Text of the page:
Social Media=Noise

March 22, 2013

Sometimes it feels like we’re all shouting the same things at each other. Do you ever notice that? I mean, on social media we tend to follow like minded people. When something terrible happens, we’re all yelling our outrage. Agreeing and yelling and outraged.

And then, if we’re an author, we want to talk about our books and our accomplishments. If we’re agents or editors we want to offer helpful advice or tell people what not to do. If we’re a company we want to sell a product.

And then, if we’re a person of any kind, we want to vent our frustrations, laud our accomplishment, show off pictures of our kids/pets/lunch etc.

We’re all talking, but we aren’t always listening. Sometimes I spend so much time on social media it starts to feel like noise. This agent says do this while this editor yells to NEVER do that. One author you admire sells a billion books, and so does one author who’s writing you just can’t get into and you wonder…why?

You try to engage with someone who doesn’t want to engage with you. Someone who you don’t want to engage with approaches you.

You speak, and no one responds.

It’s all…noise. And mainly we’re not so much listening to each other as we are yelling louder and louder to make our voice heard.

And then, sometimes you are heard. And you feel like someone out there shares an experience with you and it soothes the savage beast or the crows of doubt or something for a little while.

Sometimes social media has the power to make us feel better, ease our hurts, share our joys, point us in the right direction.

Sometimes it is just a cacophony of discordant sound that pushes us further into our shell, further away from our dreams.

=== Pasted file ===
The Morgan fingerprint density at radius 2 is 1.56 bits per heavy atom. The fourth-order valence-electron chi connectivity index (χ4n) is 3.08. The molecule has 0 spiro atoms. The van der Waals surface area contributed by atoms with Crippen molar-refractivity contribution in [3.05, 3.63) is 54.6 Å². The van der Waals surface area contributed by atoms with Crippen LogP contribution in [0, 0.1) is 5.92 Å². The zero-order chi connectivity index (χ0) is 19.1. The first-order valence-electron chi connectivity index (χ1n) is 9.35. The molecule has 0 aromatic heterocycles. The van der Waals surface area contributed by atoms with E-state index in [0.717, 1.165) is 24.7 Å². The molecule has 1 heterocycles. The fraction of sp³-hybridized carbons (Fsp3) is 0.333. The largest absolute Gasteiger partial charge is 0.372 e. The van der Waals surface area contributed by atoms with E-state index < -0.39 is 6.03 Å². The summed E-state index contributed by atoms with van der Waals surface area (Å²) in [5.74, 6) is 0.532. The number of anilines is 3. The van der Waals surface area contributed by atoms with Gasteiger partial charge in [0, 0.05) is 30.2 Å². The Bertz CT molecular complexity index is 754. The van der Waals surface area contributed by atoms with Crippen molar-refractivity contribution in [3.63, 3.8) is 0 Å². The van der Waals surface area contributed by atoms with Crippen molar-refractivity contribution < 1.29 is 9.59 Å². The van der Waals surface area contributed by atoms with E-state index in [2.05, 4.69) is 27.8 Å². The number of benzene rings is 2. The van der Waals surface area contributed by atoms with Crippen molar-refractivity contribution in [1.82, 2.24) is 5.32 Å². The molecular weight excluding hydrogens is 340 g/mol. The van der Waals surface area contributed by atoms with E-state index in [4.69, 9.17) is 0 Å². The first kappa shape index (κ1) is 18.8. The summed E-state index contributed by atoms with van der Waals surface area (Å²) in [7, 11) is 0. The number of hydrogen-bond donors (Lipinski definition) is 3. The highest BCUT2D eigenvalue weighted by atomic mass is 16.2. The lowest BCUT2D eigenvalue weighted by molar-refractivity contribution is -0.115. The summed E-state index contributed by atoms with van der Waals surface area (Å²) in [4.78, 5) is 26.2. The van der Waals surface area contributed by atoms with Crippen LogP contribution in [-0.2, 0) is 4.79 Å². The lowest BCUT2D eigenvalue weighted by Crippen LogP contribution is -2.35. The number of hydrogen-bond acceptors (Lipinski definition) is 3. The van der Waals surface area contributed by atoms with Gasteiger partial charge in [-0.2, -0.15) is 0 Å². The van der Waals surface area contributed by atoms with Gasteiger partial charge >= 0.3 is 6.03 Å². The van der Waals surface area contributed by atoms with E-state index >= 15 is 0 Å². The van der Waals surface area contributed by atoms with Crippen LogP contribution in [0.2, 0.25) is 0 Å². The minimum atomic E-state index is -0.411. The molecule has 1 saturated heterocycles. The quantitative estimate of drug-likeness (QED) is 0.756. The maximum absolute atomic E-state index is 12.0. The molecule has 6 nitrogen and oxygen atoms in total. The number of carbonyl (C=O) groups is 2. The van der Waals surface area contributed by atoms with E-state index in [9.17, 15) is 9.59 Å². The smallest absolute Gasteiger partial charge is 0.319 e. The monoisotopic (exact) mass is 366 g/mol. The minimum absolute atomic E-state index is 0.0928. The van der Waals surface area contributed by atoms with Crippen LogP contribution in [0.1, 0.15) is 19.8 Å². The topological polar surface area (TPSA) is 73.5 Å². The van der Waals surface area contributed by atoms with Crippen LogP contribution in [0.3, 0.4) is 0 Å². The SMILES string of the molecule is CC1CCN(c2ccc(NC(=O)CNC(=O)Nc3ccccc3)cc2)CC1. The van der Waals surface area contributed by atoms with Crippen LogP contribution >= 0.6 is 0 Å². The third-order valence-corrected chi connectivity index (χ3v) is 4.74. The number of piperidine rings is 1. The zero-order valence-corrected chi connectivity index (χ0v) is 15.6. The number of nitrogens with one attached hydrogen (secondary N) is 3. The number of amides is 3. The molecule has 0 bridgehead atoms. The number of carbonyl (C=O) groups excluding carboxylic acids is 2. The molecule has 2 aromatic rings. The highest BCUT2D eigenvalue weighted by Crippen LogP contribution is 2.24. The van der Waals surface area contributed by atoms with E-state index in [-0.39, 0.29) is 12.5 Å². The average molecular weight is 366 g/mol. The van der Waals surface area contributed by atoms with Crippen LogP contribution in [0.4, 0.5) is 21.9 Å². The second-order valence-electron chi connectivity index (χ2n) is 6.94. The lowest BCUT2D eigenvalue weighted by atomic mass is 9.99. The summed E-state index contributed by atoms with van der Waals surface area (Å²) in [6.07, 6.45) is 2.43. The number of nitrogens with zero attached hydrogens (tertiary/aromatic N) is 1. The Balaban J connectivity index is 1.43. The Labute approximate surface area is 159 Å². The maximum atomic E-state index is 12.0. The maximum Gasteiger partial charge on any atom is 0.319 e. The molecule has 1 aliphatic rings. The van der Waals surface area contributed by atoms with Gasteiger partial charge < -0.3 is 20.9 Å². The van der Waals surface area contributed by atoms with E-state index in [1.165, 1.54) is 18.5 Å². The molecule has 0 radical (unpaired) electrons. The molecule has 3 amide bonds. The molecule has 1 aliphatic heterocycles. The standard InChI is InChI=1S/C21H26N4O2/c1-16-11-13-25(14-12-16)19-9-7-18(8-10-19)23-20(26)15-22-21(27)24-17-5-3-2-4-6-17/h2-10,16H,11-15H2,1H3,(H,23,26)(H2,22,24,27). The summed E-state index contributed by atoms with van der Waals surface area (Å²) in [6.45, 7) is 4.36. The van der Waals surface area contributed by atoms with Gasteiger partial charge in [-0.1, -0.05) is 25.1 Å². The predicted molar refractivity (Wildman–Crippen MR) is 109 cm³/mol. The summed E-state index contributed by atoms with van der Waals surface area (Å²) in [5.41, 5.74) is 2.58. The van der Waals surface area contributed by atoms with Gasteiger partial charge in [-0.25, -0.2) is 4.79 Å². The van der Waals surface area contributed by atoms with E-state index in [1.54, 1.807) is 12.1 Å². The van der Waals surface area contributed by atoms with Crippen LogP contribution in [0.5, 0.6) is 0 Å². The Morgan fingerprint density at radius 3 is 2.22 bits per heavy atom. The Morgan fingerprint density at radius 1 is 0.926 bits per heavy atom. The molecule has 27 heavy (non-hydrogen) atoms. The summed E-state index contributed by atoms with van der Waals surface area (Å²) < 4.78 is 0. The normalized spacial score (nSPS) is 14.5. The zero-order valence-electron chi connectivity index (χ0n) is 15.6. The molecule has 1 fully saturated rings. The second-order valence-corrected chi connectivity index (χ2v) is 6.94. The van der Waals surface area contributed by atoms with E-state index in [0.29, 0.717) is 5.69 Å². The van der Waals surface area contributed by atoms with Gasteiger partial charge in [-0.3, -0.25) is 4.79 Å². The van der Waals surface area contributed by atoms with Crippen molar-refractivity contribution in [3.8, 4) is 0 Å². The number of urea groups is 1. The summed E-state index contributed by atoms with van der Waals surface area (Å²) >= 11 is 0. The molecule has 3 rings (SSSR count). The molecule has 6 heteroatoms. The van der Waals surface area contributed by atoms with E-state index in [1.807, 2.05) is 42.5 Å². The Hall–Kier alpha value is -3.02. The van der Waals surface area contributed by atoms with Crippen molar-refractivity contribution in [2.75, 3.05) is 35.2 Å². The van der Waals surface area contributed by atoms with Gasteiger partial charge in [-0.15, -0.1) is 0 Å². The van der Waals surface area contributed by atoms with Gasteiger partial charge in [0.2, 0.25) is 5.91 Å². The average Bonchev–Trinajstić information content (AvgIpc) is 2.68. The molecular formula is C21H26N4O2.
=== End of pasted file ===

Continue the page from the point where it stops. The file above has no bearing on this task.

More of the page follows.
As a person, I’m struggling to navigate it all without it affecting my self worth. As an author with a recent release, I’m trying to do all the right things to make my book seem like something you’d like to read.

But as the characters in my WIP are currently figuring out about their own lives, maybe there is no right way. There is only doing the best you can do at any given moment, right or wrong. And, just like social media, sometimes that is a relief, and sometimes it is a terrible burden.

Nicole

I realized as I sat down to write last week’s post that my journey to published has been filled with a lot of Debbie Downer stuff. Lots of waits! Adjusting to new editors! Expect more rejection! Wee!

And I realized I haven’t talked much about the good stuff. Like someone liking your book enough to acquire it and then read it many, many times in order to edit it. A reviewer saying it put a smile on their face. Knowing people are plopping over a few dollars to read what your imagination came up with.

This journey to being published and beyond is a hard one, and it is filled with sucky stuff. I tend to focus on the sucky stuff. I mean, my second book came out this month and what did I do to celebrate?

Start a new book. Obsess over submissions I have out. Torture myself with the “meh” reviews and watching my Amazon ranking fluctuate. I squeed on Twitter a bit.

This is not celebration. This is… recipe for being a whiny butt.

I’m not sure where this came from. I had a book published. By a reputable publisher who has bought ad space for my book, set up a blog tour. I’ve had good reviews along with the meh. I should be dancing through the house, but instead…somehow the bad stuff sometimes reaches out and grabs you by the throat.

I’m not patient. I’m goal oriented, but the fact is these goals take time. They don’t happen overnight, and not forcing myself to enjoy each little step to the major overall goal is kind of a waste.

There should be more celebration. There should be more happy and less I’m not there yet.

So, if you get a rejection with editorial feedback: celebrate. If you get an editor wanting to revise a manuscript with you: celebrate. Finish a book: celebrate. Sell a book: celebrate BIG TIME.

There are a million steps in a writing career. Wishing for the next doesn’t get it here any faster, but it takes some of the joy away from the here and now, and that’s something I really need to work on.